4. A changed player? We begin this pre-St. Louis Rams Fabulous Four discussing Justin Blackmon. The return to practice of the Jaguars’ second-year wide receiver normally would have been a major storyline Wednesday, but reaction to the trade of left tackle Eugene Monroe overshadowed everything else around the Jaguars that day. Still, Blackmon remains an important story. His four-game suspension to start the season hurt the offense, and the team should benefit not only from his ability to make difficult catches, but from the run-after-the-catch ability that was a major reason he was the No. 5 overall selection in the 2012 NFL Draft. “He came back in great shape and he’s done a great job,” Jaguars running back Maurice Jones-Drew said. The Jaguars very much need Blackmon to continue his development, and to build on his 64-reception, 865-yard, five-touchdown performance last season. He showed signs of having developed in the preseason, and ideally, they need him to develop into a core player who can be an elite receiver. If he does that, then the Jaguars have a very, very good wide receiver combination with him and Cecil Shorts III. Jaguars Head Coach Gus Bradley likes Blackmon and has spoken highly of his approach during his suspension. He lost body fat and appears in the best shape of his Jaguars career. That’s a good start, but the Jaguars need that to be a long-term trend.
3. Luuu-u-u-u-u-uu-ke. With Monroe having been traded to the Ravens, the focus around the Jaguars this week turned to Luke Joeckel, who will now assume the starting left tackle position after playing the right side for the first four games of the season. The Jaguars originally drafted Joeckel with the thought of playing Monroe on the left and Joeckel on the right at least this season. But the line as a whole has struggled this season, and while Monroe had graded out well as a pass blocker this season according to Pro Football Focus he had graded negatively run-blocking. Joeckel, too, has graded out negatively overall, with the grade brought down largely by a negative run-blocking grade. Joeckel said part of his focus early has been adjusting to the speed of the NFL. “You have no idea what to expect when you first get here,” Joeckel, the No. 2 overall selection in the 2013 NFL Draft from Texas A&M, said. “You like to think college football gets you prepared, playing SEC football. They say the speed of the SEC is the closest thing to the NFL, but it’s really nothing compared to the speed of the NFL and how fast everyone’s moving and how good everyone is at their technique and their position. It’s definitely a little bit of a shock.” Joeckel said this week he expects to be more comfortable on the right side, but said the switch isn’t a cure-all, and that he still has areas where he needs to improve as he takes over a player who started 62 games since 2009. “I have to slip everything back over, but I still have to focus on playing with better leverage and better knee bend, and coming off the ball a little better,” he said. “I have to keep working on my pass sets, my feet. I just have to keep working on getting better and polishing up.”
2. Grading game. In this age of analytics, not all grades tell the whole story. Jaguars safeties Johnathan Cyprien and Josh Evans, for example, have graded negatively overall according to PFF, but coaches and the Jaguars’ front-office remain high on the aggressiveness and futures of the two players. Not surprisingly, the Jaguars as a whole have graded higher on defense this season than offense, and PFF’s grades this also agreed with what the eye test has shown all season – that defensive tackle Sen’Derrick Marks has been perhaps the team’s best offseason unrestricted free agent acquisition. Marks is the second-highest graded player for the season on the defense behind cornerback Will Blackmon, having started all four games. He does not have a sack, but along with Jeremy Mincey he leads the Jaguars with seven quarterback hurries. While Marks never earned the role he wanted in Tennessee in four seasons, Bradley said he fits perfectly with what the Jaguars do defensively. “It’s tough to get a three technique that has the size to hold up in double teams and then also has the ability to pass rush from the inside,” Bradley said. “That’s a tough trait to find those combinations. He seems to have it. He’s a little bit quicker than most at three technique but he has the size in there to play so that’s why he’s been a good fit for us.”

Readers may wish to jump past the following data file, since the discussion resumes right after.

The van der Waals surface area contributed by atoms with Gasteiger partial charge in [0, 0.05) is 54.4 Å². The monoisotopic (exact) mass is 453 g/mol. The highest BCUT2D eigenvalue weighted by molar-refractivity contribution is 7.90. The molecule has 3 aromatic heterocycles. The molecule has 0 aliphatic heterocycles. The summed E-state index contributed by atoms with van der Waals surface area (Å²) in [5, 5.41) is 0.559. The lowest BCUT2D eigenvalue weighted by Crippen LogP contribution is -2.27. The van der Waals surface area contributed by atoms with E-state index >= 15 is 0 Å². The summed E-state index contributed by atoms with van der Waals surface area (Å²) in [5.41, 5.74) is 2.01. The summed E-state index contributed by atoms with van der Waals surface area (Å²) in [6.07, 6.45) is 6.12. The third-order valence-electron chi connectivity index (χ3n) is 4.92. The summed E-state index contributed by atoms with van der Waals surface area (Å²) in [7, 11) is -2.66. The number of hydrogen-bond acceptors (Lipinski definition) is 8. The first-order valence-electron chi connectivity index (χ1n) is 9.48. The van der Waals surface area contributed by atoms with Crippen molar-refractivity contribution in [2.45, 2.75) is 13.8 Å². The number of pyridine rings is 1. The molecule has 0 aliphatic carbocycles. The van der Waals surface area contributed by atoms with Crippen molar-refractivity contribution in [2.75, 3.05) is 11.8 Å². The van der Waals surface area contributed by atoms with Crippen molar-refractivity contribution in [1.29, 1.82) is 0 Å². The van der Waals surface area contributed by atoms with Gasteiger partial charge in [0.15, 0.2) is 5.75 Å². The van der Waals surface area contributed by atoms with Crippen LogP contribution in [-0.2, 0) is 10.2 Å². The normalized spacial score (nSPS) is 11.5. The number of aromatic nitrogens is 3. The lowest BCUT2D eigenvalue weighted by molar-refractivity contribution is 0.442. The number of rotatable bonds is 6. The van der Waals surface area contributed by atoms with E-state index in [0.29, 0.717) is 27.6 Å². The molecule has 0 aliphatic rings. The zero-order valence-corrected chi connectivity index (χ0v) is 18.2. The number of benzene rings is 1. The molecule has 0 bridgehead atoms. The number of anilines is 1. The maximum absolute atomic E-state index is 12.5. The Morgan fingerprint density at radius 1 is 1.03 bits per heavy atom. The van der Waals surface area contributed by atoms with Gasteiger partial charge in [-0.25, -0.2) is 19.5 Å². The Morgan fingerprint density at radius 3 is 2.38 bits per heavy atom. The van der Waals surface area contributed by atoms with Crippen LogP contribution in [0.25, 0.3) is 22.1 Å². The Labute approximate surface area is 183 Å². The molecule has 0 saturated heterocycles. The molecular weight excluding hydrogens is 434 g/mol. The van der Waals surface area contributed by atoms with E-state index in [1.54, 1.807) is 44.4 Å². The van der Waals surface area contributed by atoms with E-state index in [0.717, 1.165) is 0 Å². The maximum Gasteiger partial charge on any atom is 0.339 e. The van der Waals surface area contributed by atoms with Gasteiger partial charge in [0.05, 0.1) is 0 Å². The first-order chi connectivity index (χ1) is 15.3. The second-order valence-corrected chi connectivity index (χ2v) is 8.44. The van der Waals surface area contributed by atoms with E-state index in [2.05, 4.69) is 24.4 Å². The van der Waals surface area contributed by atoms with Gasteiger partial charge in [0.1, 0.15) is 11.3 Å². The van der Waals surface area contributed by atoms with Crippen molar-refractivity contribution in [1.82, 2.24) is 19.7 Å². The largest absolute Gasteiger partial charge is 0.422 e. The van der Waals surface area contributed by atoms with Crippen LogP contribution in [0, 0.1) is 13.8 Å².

1. And finally . . . a word on the quarterback. On the fringe of the buzz and speculation about the Monroe trade remained the issue of the Jaguars’ quarterback situation, which meant the focus of many remains on Blaine Gabbert. There were those who speculated that trading Monroe meant the end for Gabbert, because it will be tough to judge him behind a theoretically weakened offensive line. While Monroe’s departure may not strengthen the line, don’t be certain it will significantly weaken it. There are those who believe Joeckel could be a better fit at left tackle for the team’s zone-blocking scheme than Monroe, and Bradley said on Wednesday that new right tackle Austin Pasztor’s toughness could benefit the running game. How does that all impact Gabbert? The line needs to pass protect better, and how the new tackle combination fares will be a storyline moving forward, but the deal isn’t a commentary either way on Gabbert. He’s likely going to get the majority of the rest of the regular season to show if he can be the quarterback for this franchise, and whatever moves occur around him doesn’t likely change that.